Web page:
One of the most difficult parts of Hearthstone for new players is meeting the dust requirement for competitive meta decks. With every expansion, new cards are printed and players find themselves in a hurdle unless they want to acquire packs with money to build a collection. While it’s possible to be a free-to-play player and slowly build a meta deck, you do need a starting point.
The decks below will not require you to farm out a lot of gold or invest money to buy packs, but they will also not allow you to reach the top of the ladder unless you improve it with meta cards. With these decks you should be easily be able to reach a plateau of Platinum and onwards, but improvements will be required if you want to continue climbing.
While Hearthstone was in a pretty rough state in the past couple of years and the basic decks were quite outdated, the recent changes to the free Core Set on top of a newly revamped reward system allow you to play competitively without a huge time investment.
Here are the best basic and budget Hearthstone decks you can play currently.
These decks are meant for new players who have started playing the game and lack gold and dust to craft cards. The cards included are granted to you for free as you level up each class, allowing you to experiment with the class before you start crafting cards for a certain deck.
The deck has some resilient early-game creatures to help you build a board lead. Use your hero power as often as possible to get the maximum damage output you can. Save your cheap removal spells to for your opponent’s high-mana cost creatures to create a tempo lead for yourself.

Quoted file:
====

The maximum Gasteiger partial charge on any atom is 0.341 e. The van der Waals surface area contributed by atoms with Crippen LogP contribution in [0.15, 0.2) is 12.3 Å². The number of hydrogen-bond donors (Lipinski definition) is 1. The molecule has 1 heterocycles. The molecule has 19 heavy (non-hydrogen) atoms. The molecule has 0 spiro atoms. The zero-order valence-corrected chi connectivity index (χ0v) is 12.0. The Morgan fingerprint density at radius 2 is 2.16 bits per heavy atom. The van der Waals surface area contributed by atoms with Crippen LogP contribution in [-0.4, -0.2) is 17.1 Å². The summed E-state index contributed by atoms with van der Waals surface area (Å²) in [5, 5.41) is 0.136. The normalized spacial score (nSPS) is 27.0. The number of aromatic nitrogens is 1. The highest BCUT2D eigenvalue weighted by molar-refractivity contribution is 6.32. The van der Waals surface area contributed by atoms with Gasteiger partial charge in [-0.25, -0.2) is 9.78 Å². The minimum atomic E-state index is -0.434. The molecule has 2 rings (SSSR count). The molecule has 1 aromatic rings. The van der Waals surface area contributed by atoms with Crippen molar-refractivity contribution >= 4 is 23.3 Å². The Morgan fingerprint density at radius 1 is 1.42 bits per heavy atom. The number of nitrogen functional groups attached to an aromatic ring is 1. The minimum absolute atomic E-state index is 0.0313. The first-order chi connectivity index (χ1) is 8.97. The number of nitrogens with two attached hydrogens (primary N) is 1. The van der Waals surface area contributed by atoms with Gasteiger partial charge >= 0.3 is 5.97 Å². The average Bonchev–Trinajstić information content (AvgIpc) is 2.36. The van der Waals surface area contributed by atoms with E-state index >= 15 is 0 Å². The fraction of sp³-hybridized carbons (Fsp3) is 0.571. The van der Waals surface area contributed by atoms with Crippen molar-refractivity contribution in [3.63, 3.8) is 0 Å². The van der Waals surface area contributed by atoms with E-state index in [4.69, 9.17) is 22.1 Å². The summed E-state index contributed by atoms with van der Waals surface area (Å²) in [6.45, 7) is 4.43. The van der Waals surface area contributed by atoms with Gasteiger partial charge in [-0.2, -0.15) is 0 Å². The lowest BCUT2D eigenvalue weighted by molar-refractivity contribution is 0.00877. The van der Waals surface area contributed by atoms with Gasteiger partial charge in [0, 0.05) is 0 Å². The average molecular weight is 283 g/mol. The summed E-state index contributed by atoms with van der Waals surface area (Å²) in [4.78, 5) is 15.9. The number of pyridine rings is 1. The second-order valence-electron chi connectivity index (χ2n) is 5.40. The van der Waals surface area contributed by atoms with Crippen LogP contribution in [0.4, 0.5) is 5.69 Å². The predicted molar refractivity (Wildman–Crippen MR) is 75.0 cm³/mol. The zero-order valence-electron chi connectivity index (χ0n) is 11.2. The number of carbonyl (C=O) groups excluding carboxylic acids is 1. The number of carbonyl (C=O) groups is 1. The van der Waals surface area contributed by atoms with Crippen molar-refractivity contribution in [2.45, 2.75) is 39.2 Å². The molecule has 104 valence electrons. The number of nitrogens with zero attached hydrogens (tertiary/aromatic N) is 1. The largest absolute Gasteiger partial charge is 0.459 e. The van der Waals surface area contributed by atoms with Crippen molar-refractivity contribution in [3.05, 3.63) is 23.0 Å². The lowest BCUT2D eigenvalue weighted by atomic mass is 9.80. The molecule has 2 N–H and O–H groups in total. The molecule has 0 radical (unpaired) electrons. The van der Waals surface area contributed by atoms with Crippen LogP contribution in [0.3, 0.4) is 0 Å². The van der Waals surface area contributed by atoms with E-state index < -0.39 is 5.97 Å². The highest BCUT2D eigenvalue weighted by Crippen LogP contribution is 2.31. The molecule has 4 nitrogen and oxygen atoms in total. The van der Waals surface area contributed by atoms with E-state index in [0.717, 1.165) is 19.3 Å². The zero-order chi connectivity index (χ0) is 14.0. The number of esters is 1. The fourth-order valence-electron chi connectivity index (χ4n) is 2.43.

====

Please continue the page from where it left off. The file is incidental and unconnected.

The Demon Hunter Core Set is very strong, with players reaching the top of the ladder with it when the class was released. Shortly after its domination and after multiple nerfs, the class became more balanced and in line with the existing classes. The one-mana hero power on top of great card draw allows you to pressure opponents with ease.
Warlock is one of the best free-to-play classes due to its hero power to trade two health for a card draw. With plenty of powerful core cards, you can snowball the game early on while you keep drawing your deck.
Mage has one of the strongest spells in its core set, which allows you to demolish opponents with much better decks with a bit of luck. Aided by a targetable hero power that deals one damage to any target, including your minions allows you to have a clear path to victory.
The Priest class has decent free cards, but its hero power isn’t that useful without effects to enhance the healing from it. As a result, while it might be picked due to its strong spells, it’s quite lackluster without the proper cards to enhance the gameplay.
While the traditional Warrior decks usually aim for a more control-oriented approach, this isn’t possible with the free cards. As a result, you’ll be having access to a Tempo version, where you need to trade with your minions early on to pressure your opponent.
Shaman has access to good cards, which hold over the expansions. The plan is to swarm the board with minions and then use Bloodlust to finish your opponent before he can react.
Armed with a hero power that summons 1/1 recruits, the Paladin is decent at swarming the board early on and take control of it via various buffs. It’s also supplemented by some nice healing effects to keep you topped up.
Druids doesn’t benefit a lot from core cards, which don’t have a lot of synergy without some other crafted cards. The identity that is between Token or Ramp Druid isn’t available with only the free cards, so you might be avoiding this class without discovering it’s main archetypes.
Hunter has a decent start deck, allowing you to rush your opponent and slowly wither their health pool down. With a wide array of direct damaging effects, you can easily control the board and win games even against the meta decks.